To achieve that hour-glass silhouette, you'd better spend some time choosing structured underwear that will help to smooth those hips and nip those waists, advise Charlie Harrington and Marion Hume
It's amazing what comes around if you wait long enough. Only yesterday, a colleague - who is just old enough to remember how "free" the "No Bra Bra" first felt after the constricting underwear that preceded it - asked us whether it was really true that structured underwear was making a return.

"But why?" she moaned on learning it was. "It was awful! The worst was when one of your stays burst through and wore your skin raw!"

The pat response would be: "But things have changed." And it is true. The new structured underwear does not have stays that ping and nasty protuberances that rub frail flesh. The new structured underwear lifts, pulls in and supports by way of hi-tech elastane fibres.

However, the current trend is not just about new underwear. Vintage underwear, such as that purveyed by Agent Provocateur, is being snapped up by those too young to know the fierce snap of a stay breaking free.

After seasons of androgynous-looking underwear, inspired by flat-chested waifs, supportive underwear is back. It appeals to a new generation until now unfamiliar with body contouring, and to those who have found that barely-there underwear does barely a thing for the female form, unless it is of the skinny, no-curves variety.

Girdles, pointy bras and serious big knickers are replacing briefs, tangas and singlets as the underwear of fashion. The Wonderbra has paved the way. Even those who do not want their breasts moulded into two huge, high orbs with barely the space to slip a credit card between are starting to think of more structured underwear once more. And some men are reportedly rather pleased. "My girlfriends have always worn those vest-type bras. Fiddling with a bra clasp is new to me, and I must say is rather fun," said a New Man, who then wondered if he had been grossly sexist.

Of course not. Underwear is not just about support, after all. The point of the renewed taste for undergarments with hooks and eyes, with clasps and structured seaming is that these garments look sexy.

Also, this spring's fashions dictate that one pays attention to what goes underneath. There is no point in spending more than £1,000 on a curvy Fifties-style Galliano suit unless your underwear helps you to achieve the required hourglass silhouette. Purists will go to Agent Provocateur for saucy originals found by Joseph Corre, Vivienne Westwood's son. The truly brave will go to Joseph's mum, not just for her famous corsets, but also for big knickers that incorporate a bendy metal cage to give the effect of an amazing derrire.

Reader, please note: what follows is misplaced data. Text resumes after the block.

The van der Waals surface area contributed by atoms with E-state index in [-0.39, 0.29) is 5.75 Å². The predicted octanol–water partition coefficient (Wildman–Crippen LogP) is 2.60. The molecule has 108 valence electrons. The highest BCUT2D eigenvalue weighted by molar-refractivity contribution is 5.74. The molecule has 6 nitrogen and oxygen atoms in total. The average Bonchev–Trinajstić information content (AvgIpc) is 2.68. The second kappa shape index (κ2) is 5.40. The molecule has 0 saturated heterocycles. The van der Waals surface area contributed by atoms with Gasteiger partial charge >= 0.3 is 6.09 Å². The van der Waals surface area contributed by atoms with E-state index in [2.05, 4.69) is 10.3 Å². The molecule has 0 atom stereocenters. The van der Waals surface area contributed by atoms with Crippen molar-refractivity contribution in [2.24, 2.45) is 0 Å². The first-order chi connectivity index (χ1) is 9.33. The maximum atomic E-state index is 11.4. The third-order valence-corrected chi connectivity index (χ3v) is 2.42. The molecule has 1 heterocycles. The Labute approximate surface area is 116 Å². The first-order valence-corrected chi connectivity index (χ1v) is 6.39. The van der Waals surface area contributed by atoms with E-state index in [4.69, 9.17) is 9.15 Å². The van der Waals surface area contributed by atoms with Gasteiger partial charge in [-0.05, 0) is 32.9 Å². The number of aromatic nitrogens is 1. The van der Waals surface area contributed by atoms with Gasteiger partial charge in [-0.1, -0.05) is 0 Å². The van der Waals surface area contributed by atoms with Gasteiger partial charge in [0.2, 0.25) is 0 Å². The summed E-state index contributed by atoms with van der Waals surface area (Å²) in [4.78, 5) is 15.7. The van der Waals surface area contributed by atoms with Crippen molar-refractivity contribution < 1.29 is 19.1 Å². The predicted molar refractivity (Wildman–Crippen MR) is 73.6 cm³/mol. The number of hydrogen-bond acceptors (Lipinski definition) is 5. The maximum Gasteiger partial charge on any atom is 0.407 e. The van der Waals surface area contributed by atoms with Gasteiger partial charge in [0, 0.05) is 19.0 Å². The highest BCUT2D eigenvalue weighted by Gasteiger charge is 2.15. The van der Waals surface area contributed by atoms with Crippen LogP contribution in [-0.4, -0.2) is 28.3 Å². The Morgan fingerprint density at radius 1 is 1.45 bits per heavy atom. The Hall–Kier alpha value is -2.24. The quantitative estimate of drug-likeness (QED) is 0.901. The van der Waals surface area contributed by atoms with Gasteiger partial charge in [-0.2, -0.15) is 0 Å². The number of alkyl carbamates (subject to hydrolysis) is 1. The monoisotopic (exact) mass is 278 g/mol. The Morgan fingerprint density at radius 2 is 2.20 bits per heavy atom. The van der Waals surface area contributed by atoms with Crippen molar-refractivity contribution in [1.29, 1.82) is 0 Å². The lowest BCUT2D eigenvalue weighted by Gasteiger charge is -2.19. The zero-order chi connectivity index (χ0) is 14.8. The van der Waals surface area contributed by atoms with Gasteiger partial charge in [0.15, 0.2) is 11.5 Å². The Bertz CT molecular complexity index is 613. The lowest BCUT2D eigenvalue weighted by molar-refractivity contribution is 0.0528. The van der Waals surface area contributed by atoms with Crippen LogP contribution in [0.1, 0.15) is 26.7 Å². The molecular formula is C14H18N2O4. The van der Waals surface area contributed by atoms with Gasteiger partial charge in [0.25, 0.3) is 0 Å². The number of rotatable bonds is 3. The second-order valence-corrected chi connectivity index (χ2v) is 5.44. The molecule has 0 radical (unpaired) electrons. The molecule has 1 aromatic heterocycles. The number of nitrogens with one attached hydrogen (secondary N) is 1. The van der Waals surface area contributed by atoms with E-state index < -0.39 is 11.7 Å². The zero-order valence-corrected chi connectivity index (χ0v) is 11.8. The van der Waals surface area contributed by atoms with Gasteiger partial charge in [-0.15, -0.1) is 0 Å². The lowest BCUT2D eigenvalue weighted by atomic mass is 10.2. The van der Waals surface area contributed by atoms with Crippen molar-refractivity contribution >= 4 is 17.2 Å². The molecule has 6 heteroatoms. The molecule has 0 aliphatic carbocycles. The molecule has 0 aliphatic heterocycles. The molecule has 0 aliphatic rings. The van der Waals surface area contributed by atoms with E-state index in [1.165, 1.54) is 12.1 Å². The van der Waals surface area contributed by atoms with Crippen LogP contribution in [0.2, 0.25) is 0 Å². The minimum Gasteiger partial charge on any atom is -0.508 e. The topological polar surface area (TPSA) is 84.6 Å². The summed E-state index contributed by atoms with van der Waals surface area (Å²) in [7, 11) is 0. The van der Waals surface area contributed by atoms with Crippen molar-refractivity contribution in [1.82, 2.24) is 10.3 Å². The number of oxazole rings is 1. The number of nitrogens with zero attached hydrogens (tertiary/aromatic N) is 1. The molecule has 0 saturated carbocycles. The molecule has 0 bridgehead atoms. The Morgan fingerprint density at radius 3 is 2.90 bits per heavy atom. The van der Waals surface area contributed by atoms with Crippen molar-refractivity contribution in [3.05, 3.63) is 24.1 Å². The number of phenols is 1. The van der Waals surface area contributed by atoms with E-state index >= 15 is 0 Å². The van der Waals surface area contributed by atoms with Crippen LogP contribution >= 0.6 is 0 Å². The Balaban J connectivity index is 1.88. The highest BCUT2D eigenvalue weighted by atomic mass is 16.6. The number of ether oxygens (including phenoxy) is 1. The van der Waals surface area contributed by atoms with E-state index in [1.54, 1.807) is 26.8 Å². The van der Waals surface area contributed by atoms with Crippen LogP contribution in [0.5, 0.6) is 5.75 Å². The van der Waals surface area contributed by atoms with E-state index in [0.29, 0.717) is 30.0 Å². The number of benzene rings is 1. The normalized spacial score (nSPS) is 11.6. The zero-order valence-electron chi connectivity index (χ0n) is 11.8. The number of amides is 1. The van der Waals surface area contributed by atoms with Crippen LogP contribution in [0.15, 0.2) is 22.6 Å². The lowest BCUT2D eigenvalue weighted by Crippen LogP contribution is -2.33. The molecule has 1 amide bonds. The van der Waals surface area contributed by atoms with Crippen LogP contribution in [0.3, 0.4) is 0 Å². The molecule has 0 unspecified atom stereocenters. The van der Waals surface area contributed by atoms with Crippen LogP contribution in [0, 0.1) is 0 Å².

Most people, however, will head to trusted independent stores country- wide or to chain stores such as John Lewis, long the unsung source of serious lingerie, and to the patron saint of British underwear, St Michael, whose underwear fuses sauciness with modern comfort.

Carolyn Wagstaff, senior lingerie buyer at Marks & Spencer, says: "This new wave corsetry is for people who do not know about real corsetry; the look is achieved through products in modern fabrics, with the emphasis on comfort and control rather than a strangulation of the female form."

Likewise Cath Petchy, lingerie buyer for Selfridges, has noticed a renewed interest in old-fashioned underwear from younger clientele. "I think, before these recent catwalk looks with their emphasis on the pinched-in waist, there was a stigma about the more supportive garments. Now we are selling mini-slips with built-in briefs from Lejaby, which give a very smooth look over the hips, and waist nippers, elasticated, boned belts from Trueform retailing at £14.99, which can pull in the waist by about two inches. These garments confirm the trend for the smooth, curvy line underclothes."

It seems thatunderwear companies, too, are becoming more concerned with the look of the garment under clothes. Bras and knickers used to be promoted via the figures of scantily clad women. Now the packaging for Berlei's Ultra Shaper briefs doesn't show the product; instead, the smooth line of a skirt worn over Ultra Shapers is emphasised.

Even the Wonderbra is going underground. A recent trade fashion show for the bra demonstrated how it works when worn under fashionable clothes. Heather Davis, area sales manager for Harrods, says: "This started with the Wonderbra. Women saw what it could do for them. I also feel lingerie looks are beginning to dictate what people wear on top. Buying underwear is no longer an after-thought. Our lingerie department has become a fashion department."